Wednesday, August 1, 2012

The Internet in New Zealand

With today's announcement that Pacific Fibre had folded, I can't help but feel bitter disappointment. It always had challenges - the least of which, from my perspective, was raising capital. Let's consider that for a second. The capital isn't that hard. They needed $400,000,000. That's $100 per person in New Zealand. Okay - that's a little hard, but I don't think it's at all insurmountable.

The bigger challenges? The drivers for Internet - i.e. what gets people using data - are troublesome in New Zealand. In terms of legal content, your options are... well... Sky and Quickflix. Sky has pretty much sewn up media rights here. It still irks me that they got the rights to the Olympics though I have to say, the coverage on Prime has been pretty damn good (with the notable exception of the opening ceremony - which I just couldn't watch. WAY too much advertising). What really had me upset was the fact that 3 News had to blur out a screen showing the opening ceremony in the background of one of their stories.

To put this into context, I could pay another $10 / month for 50GB. I have used up 10GB in the last 2 weeks. It's just not worth $10 / month for data I can't really use.

Quickflix is one of many services offering anti-features. i.e. what really frustrates me about the recording industry is that instead of using technology to add value, they do their very best to take value away under the term DRM (Digital Restrictions Management or, less accurately, Digital Rights Management). Buttons.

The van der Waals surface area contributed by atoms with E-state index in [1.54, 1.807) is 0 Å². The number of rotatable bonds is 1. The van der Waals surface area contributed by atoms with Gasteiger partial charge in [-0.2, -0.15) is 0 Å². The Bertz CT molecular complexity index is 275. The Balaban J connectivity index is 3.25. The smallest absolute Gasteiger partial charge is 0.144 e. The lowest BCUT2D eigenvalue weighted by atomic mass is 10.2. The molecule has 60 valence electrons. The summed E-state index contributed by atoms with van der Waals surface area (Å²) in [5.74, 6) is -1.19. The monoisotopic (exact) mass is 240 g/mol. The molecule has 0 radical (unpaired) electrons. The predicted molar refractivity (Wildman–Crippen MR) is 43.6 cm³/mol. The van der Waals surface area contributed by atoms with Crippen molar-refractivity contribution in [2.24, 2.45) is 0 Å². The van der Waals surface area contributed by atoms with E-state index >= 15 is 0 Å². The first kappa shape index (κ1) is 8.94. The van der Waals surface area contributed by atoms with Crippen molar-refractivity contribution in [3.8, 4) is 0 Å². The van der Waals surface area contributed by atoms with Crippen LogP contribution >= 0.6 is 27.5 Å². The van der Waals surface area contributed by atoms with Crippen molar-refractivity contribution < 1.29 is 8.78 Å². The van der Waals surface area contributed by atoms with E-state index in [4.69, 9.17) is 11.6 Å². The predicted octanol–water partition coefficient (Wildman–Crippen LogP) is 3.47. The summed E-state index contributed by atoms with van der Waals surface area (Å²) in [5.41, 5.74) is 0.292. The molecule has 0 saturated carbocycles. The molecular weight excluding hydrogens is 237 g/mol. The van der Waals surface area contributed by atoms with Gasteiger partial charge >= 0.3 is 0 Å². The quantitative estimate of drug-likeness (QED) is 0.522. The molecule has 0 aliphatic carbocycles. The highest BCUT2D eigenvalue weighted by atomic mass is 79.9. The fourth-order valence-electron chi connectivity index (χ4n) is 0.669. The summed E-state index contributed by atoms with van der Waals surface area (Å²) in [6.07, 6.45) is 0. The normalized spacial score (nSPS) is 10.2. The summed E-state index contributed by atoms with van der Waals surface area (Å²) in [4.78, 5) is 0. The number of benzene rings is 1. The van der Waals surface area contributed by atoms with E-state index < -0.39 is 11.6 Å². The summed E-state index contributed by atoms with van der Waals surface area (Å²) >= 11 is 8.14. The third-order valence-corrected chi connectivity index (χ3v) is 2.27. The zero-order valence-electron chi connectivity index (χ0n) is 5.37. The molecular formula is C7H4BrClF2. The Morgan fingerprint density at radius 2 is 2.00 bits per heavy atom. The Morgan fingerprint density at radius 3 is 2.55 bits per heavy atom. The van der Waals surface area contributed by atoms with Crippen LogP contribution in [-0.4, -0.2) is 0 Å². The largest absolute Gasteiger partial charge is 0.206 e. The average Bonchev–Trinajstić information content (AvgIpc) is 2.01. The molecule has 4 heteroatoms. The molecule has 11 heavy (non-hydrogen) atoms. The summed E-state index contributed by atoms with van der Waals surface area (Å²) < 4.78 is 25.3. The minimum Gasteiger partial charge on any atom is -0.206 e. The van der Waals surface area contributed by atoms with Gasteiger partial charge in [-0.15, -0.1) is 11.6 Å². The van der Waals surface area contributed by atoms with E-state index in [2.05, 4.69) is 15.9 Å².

And of course, they don't support Linux or other Free (Libre) operating systems. Want to take advantage of their services? Make sure you have Windows or Mac OSX.

The cable has to be profitable... If people aren't using data, the cable is effectively pointless.

But what does this all mean? Pacific Fibre were attempting to add a second cable from New Zealand to the rest of the world. Currently we have 1 cable (I don't think that's technically true but it's true that any lines out of New Zealand are owned by one entity - of which Telecom own a majourity holding) out of the country. It's got huge capacity - our needs are easily served.

The problem isn't technical. Instead, the problem is a social one. The cost of our Internet is a symptom of the fact that there's absolutely no competition. Add to that the regulatory holiday that the government (why the hell did all of those people vote National?!?) gave to Telecom and we're in an extremely bad position.

So the government's 1.5 billion ultrafast broadband project is very likely pointless as well. It's a way to get Sky content and not much else. It's a far cry from the sort of content and services that we should be expecting with that sort of speed. Could we be seeing less tweets as the price of data via the Internet becomes more and more prohibitive? The question is, is the National government going to see this as a failing of the project and make moves to rectify the situation?


  1. I have to call you on your first assumption, Nevyn. We can raise half a billion, sure - but what other areas of our economy (including highly needful ones) lose the benefit?

    I'd have liked it to go ahead too, and I definitely believe that internet connectivity and speed are key to delivering economic value.

    Can our country afford half a billion right now? Maybe. If we can raise that, shouldn't we give it to Christchurch, where people can't live in their own houses? That's where I'd rather my hypothetical $100 went.

    1. Definitely going to disagree on this one.